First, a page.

This billboard faces Fourth Avenue across the parking lot. It is not related to the current business. Must have a history –what is it? “Comes In All Shot, Goes Out ‘Red Hot’” [photo]
Earth-moving equipment is excavating at the northwest corner, where formerly a dwelling of historic significance but in severe disrepair stood. It is across the street from a series of candy-colored new houses.
Washtenaw County board of commissioners meeting (April 18, 2012): Most of the recent county board meeting was devoted to what’s become an annual ritual: Delivery of the county equalization report.
The report includes a calculation of taxable value for all jurisdictions in the county, which determines tax revenues for those entities that rely on taxpayer funding, including cities and townships, public schools, libraries and the Ann Arbor Transportation Authority, among others.
It was the 41st report that Raman Patel, the county’s equalization director, has completed – and he delivered some positive news. The county’s general fund budget was approved with a projection of $59.734 million in tax revenues. But actual revenues, based on 2012 taxable value, are now estimated at $62.395 million – for an excess in 2012 general fund revenues of $2.66 million.
Despite reporting better-than-expected taxable value, Patel cautioned that if the potential repeal of the state’s personal property tax is passed – being considered by legislators in a set of bills introduced last week – it could result in a loss of more than $5 million in annual revenues for the county government alone, and more than $40 million for all taxing jurisdictions in Washtenaw County.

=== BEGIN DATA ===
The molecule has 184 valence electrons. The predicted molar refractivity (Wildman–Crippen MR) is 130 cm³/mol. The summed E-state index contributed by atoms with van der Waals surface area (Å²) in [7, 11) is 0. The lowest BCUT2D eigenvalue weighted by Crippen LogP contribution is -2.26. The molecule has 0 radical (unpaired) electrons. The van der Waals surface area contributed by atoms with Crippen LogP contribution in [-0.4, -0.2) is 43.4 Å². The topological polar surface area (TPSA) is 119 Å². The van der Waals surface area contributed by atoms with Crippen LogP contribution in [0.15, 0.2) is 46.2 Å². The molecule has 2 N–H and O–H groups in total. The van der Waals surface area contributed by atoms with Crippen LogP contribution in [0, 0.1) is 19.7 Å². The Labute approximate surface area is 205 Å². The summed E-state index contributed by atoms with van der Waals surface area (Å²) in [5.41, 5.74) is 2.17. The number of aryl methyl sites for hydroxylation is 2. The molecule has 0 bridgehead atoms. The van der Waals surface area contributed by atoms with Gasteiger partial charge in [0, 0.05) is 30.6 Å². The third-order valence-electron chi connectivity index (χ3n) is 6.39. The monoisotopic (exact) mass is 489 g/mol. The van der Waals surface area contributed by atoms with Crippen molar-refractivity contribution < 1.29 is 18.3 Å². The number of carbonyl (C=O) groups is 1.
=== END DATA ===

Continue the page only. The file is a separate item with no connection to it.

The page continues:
Although most of the meeting focused on Patel’s presentation, other business covered a variety of issues. Commissioners discussed the next steps in an effort to deal with mandated animal control services in the county. A work group has met that includes representatives from the county, the Human Society of Huron Valley, and other municipalities that have animal control ordinances, such as the cities of Ann Arbor and Ypsilanti, and Ypsilanti Township. Some commissioners highlighted the need to develop a policy to guide the work group, which will give recommendations about the cost of animal control services.
Related to the March 15 tornado that touched down in the Dexter area, board chair Conan Smith reported that he had declared a state of emergency earlier this month and sent a letter to Gov. Rick Snyder requesting reimbursement to local municipalities for costs incurred as a result of the devastation. Local governments itemized about $1 million in costs, but the total – primarily in damages to residences – is estimated at over $9 million. [.pdf of Smith's letter to Snyder] [.pdf summarizing tornado-related expenses]
During the meeting, the board also passed a proclamation recognizing the National Training Institute, put on by the National Joint Apprenticeship & Training Committee – a partnership of the International Brotherhood of Electrical Workers (IBEW) and the National Electrical Contractors Association (NECA). The training institute is held in Ann Arbor at the University of Michigan and this year runs from July 25-Aug. 3, bringing more than 3,000 people to town. Commissioner Rob Turner, an electrical contractor, is a member of both the IBEW and NECA.
Among the other action items at the April 18 meeting, commissioners (1) set a public hearing for May 2 to get public input on an annual plan for the Washtenaw Urban County, which gets federal funding for projects in low-income neighborhoods; (2) authorized the issuance of up to $6 million in notes at the request of the Washtenaw County road commission, for work in Ypsilanti Township; and (3) approved the hiring of Nimish Ganatra as assistant prosecuting attorney over the dissent of Wes Prater, who objected to paying a salary above the midpoint range.
Pioneer beat Huron at home 14-5.
Scoring for Pioneer: Taylor Zdanowski (1 goal, 1 assist); Zach Weber (2 goals); Dylan Swanson (7 goals, 2 assists); Eric Loveless (1 goal); Harry Hadden (3 assists); Peter Burke (1 goal); Dylan Graham (2 goals).
Senior Goalie Mike Jones played the first half made 3 saves and gave up just 1 goal. Junior Goalie Jeff Digon played the second half and made 3 saves and gave up 4 goals.